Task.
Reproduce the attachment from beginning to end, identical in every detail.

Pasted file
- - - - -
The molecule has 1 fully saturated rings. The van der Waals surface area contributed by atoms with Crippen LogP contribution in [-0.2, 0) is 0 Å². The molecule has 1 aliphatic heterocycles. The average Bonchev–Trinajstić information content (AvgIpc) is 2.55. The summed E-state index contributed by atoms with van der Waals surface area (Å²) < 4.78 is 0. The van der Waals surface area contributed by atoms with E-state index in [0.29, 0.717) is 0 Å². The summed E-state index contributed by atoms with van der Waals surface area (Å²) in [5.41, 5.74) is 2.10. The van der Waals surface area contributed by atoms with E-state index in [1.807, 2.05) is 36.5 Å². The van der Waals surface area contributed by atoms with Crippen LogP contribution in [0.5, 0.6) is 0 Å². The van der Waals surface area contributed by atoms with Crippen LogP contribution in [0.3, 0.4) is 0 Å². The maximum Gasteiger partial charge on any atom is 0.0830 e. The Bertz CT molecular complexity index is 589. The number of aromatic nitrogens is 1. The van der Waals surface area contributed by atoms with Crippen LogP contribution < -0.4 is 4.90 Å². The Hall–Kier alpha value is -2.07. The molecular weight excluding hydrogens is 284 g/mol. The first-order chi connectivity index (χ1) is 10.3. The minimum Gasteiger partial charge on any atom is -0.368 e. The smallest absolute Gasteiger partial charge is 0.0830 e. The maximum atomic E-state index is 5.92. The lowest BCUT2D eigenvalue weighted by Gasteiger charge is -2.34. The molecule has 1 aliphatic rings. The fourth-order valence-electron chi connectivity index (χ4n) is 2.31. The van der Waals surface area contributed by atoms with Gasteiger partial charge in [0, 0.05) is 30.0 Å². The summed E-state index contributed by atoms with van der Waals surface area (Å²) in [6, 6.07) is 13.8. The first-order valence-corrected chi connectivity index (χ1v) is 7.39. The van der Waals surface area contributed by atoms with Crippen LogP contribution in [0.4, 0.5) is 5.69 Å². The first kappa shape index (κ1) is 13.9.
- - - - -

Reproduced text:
The molecule has 1 fully saturated rings. The van der Waals surface area contributed by atoms with Crippen LogP contribution in [-0.2, 0) is 0 Å². The molecule has 1 aliphatic heterocycles. The average Bonchev–Trinajstić information content (AvgIpc) is 2.55. The summed E-state index contributed by atoms with van der Waals surface area (Å²) < 4.78 is 0. The van der Waals surface area contributed by atoms with E-state index in [0.29, 0.717) is 0 Å². The summed E-state index contributed by atoms with van der Waals surface area (Å²) in [5.41, 5.74) is 2.10. The van der Waals surface area contributed by atoms with E-state index in [1.807, 2.05) is 36.5 Å². The van der Waals surface area contributed by atoms with Crippen LogP contribution in [0.5, 0.6) is 0 Å². The van der Waals surface area contributed by atoms with Crippen LogP contribution in [0.3, 0.4) is 0 Å². The maximum Gasteiger partial charge on any atom is 0.0830 e. The Bertz CT molecular complexity index is 589. The number of aromatic nitrogens is 1. The van der Waals surface area contributed by atoms with Crippen LogP contribution < -0.4 is 4.90 Å². The Hall–Kier alpha value is -2.07. The molecular weight excluding hydrogens is 284 g/mol. The first-order chi connectivity index (χ1) is 10.3. The minimum Gasteiger partial charge on any atom is -0.368 e. The smallest absolute Gasteiger partial charge is 0.0830 e. The maximum atomic E-state index is 5.92. The lowest BCUT2D eigenvalue weighted by Gasteiger charge is -2.34. The molecule has 1 aliphatic rings. The fourth-order valence-electron chi connectivity index (χ4n) is 2.31. The van der Waals surface area contributed by atoms with Gasteiger partial charge in [0, 0.05) is 30.0 Å². The summed E-state index contributed by atoms with van der Waals surface area (Å²) in [6, 6.07) is 13.8. The first-order valence-corrected chi connectivity index (χ1v) is 7.39. The van der Waals surface area contributed by atoms with Crippen LogP contribution in [0.4, 0.5) is 5.69 Å². The first kappa shape index (κ1) is 13.9.